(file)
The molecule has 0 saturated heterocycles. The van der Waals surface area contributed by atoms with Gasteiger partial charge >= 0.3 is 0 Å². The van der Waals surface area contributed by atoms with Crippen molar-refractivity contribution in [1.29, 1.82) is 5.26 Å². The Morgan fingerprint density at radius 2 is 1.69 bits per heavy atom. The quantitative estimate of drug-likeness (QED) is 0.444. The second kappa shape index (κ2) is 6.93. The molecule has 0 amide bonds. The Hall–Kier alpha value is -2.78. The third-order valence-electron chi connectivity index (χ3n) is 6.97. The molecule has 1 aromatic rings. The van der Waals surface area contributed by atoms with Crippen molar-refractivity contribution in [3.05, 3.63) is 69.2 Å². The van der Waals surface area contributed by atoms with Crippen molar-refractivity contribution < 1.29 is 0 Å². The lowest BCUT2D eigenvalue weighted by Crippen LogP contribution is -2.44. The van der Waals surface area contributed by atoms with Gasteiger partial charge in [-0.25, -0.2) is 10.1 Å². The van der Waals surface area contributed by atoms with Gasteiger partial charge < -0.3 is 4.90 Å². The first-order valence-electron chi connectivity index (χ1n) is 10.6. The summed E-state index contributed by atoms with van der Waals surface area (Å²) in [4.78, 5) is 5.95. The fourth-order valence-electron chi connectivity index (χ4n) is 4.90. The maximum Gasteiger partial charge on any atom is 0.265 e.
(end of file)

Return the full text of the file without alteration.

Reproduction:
The molecule has 0 saturated heterocycles. The van der Waals surface area contributed by atoms with Gasteiger partial charge >= 0.3 is 0 Å². The van der Waals surface area contributed by atoms with Crippen molar-refractivity contribution in [1.29, 1.82) is 5.26 Å². The Morgan fingerprint density at radius 2 is 1.69 bits per heavy atom. The quantitative estimate of drug-likeness (QED) is 0.444. The second kappa shape index (κ2) is 6.93. The molecule has 0 amide bonds. The Hall–Kier alpha value is -2.78. The third-order valence-electron chi connectivity index (χ3n) is 6.97. The molecule has 1 aromatic rings. The van der Waals surface area contributed by atoms with Crippen molar-refractivity contribution in [3.05, 3.63) is 69.2 Å². The van der Waals surface area contributed by atoms with Crippen molar-refractivity contribution < 1.29 is 0 Å². The lowest BCUT2D eigenvalue weighted by Crippen LogP contribution is -2.44. The van der Waals surface area contributed by atoms with Gasteiger partial charge in [-0.25, -0.2) is 10.1 Å². The van der Waals surface area contributed by atoms with Gasteiger partial charge < -0.3 is 4.90 Å². The first-order valence-electron chi connectivity index (χ1n) is 10.6. The summed E-state index contributed by atoms with van der Waals surface area (Å²) in [4.78, 5) is 5.95. The fourth-order valence-electron chi connectivity index (χ4n) is 4.90. The maximum Gasteiger partial charge on any atom is 0.265 e.